Nadler, USC professor emeritus and former IIE president, passes away
From staff reports
Gerald Nadler, professor emeritus of industrial and systems engineering at the University of Southern California, died July 28. He was 90 years old.
For decades, Nadler made key contributions in multidisciplinary systems planning and design methodologies and in teaching technological literacy to nonengineering students. His achievements as a pioneering scholar and educator in his field earned him membership in the National Academy of Engineering and selection as a fellow in the American Association for the Advancement of Science, the American Society for Engineering Education and several other organizations including the Institute of Industrial Engineers (IIE), for which he also served as president.
"Gerry Nadler exercised a lasting and wonderful influence on the intellectual life of the USC Epstein ISE Department’s faculty and students, on the USC Viterbi School of Engineering, on the University of Southern California, and on our field as a whole," said Dr. James Moore II, IIE's president-elect and vice dean for academic programs at the Viterbi School of Engineering. "Few scholars can claim a contribution of such importance, sweep, and scope. Gerry never truly retired, remaining a steadfast contributor to the academic mission of the Epstein ISE department and to the discipline of industrial and systems engineering until the moment of his death."
Nadler first joined IIE in 1952 and has received practically every award given to members. He received the highly regarded Frank and Lillian Gilbreth Industrial Engineering Award in 1992.
A prolific scholar and prescient in his interdisciplinary approach, Nadler authored more than 225 published articles and 15 books. In examining the processes used by successful managers and designers, he introduced the concept of breakthrough thinking as a way to design, develop and improve systems and organizations. One of his books, Breakthrough Thinking: Why We Must Change the Way We Solve Problems, and the Seven Principles to Achieve This, has been translated into 10 languages.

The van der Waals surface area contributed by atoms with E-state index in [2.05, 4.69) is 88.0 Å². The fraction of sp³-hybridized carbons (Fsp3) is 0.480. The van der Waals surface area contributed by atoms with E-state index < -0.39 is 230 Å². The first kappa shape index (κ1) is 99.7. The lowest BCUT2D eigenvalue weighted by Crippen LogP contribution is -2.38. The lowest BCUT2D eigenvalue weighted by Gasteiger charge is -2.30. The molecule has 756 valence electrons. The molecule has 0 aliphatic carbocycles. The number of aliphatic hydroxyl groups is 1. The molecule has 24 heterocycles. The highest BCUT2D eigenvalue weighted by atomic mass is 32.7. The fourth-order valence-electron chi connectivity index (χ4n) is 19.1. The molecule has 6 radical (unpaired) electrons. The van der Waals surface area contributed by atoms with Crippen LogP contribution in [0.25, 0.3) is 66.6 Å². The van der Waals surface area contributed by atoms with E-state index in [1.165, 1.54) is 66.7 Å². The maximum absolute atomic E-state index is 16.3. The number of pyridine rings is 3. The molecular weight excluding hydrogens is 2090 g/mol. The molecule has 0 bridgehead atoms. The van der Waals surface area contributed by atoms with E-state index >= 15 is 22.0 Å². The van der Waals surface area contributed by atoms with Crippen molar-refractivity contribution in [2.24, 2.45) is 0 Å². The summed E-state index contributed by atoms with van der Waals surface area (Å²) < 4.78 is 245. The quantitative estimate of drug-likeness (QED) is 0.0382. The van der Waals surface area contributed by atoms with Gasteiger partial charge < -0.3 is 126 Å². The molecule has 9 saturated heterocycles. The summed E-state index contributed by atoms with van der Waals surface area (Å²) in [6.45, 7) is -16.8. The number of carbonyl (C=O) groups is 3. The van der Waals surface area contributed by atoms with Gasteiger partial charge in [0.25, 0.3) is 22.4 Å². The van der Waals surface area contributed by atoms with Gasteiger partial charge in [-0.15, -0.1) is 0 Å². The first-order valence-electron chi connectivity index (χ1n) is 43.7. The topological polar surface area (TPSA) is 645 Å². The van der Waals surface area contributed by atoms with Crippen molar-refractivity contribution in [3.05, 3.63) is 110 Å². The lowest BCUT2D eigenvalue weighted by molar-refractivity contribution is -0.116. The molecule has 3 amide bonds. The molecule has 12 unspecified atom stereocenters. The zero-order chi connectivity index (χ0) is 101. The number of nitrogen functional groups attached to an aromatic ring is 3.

Nadler held five visiting professorships, four of them abroad, and he was on the faculty at Washington University in St. Louis and the University of Wisconsin, Madison, before joining USC in 1983. He served as chair of the Viterbi School’s Epstein Department of Industrial and Systems Engineering from 1983 to 1993 and directed USC’s Center on the Management of Engineering, Research, and Innovation in Technology.
In retirement, Nadler shared his expertise as a member of the board of directors of the USC Credit Union and the Los Angeles County Quality and Productivity Commission. He was honored by USC with its Faculty Lifetime Achievement Award in 2010.
Nadler was a graduate of Purdue University, where he earned a bachelor's degree in mechanical engineering in 1945, a master's degree in industrial engineering in 1946, and his doctoral degree in 1949.
The IIE Los Angeles Chapter has set up a comment board where remarks about Nadler can be posted. Click here to visit the online board.